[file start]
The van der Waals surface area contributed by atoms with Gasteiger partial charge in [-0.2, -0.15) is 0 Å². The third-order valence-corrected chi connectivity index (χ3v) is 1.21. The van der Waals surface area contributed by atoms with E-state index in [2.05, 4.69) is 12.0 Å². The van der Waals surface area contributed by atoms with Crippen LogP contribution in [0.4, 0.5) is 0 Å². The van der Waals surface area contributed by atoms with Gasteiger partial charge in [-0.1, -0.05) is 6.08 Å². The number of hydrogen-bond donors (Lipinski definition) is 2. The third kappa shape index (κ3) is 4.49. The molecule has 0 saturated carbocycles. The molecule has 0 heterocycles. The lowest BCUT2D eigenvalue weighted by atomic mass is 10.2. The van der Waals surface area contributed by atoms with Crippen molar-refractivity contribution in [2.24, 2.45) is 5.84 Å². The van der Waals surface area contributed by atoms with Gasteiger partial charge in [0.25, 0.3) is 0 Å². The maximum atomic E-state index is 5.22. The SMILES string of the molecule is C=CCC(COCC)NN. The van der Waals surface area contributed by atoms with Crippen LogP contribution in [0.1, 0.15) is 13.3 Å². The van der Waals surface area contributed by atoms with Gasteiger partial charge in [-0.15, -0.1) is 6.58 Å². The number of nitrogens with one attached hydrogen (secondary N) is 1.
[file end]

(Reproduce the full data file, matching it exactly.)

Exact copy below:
The van der Waals surface area contributed by atoms with Gasteiger partial charge in [-0.2, -0.15) is 0 Å². The third-order valence-corrected chi connectivity index (χ3v) is 1.21. The van der Waals surface area contributed by atoms with E-state index in [2.05, 4.69) is 12.0 Å². The van der Waals surface area contributed by atoms with Crippen LogP contribution in [0.4, 0.5) is 0 Å². The van der Waals surface area contributed by atoms with Gasteiger partial charge in [-0.1, -0.05) is 6.08 Å². The number of hydrogen-bond donors (Lipinski definition) is 2. The third kappa shape index (κ3) is 4.49. The molecule has 0 saturated carbocycles. The molecule has 0 heterocycles. The lowest BCUT2D eigenvalue weighted by atomic mass is 10.2. The van der Waals surface area contributed by atoms with Crippen molar-refractivity contribution in [2.24, 2.45) is 5.84 Å². The van der Waals surface area contributed by atoms with Gasteiger partial charge in [0.25, 0.3) is 0 Å². The maximum atomic E-state index is 5.22. The SMILES string of the molecule is C=CCC(COCC)NN. The van der Waals surface area contributed by atoms with Crippen LogP contribution in [0.1, 0.15) is 13.3 Å². The van der Waals surface area contributed by atoms with Gasteiger partial charge in [-0.15, -0.1) is 6.58 Å². The number of nitrogens with one attached hydrogen (secondary N) is 1.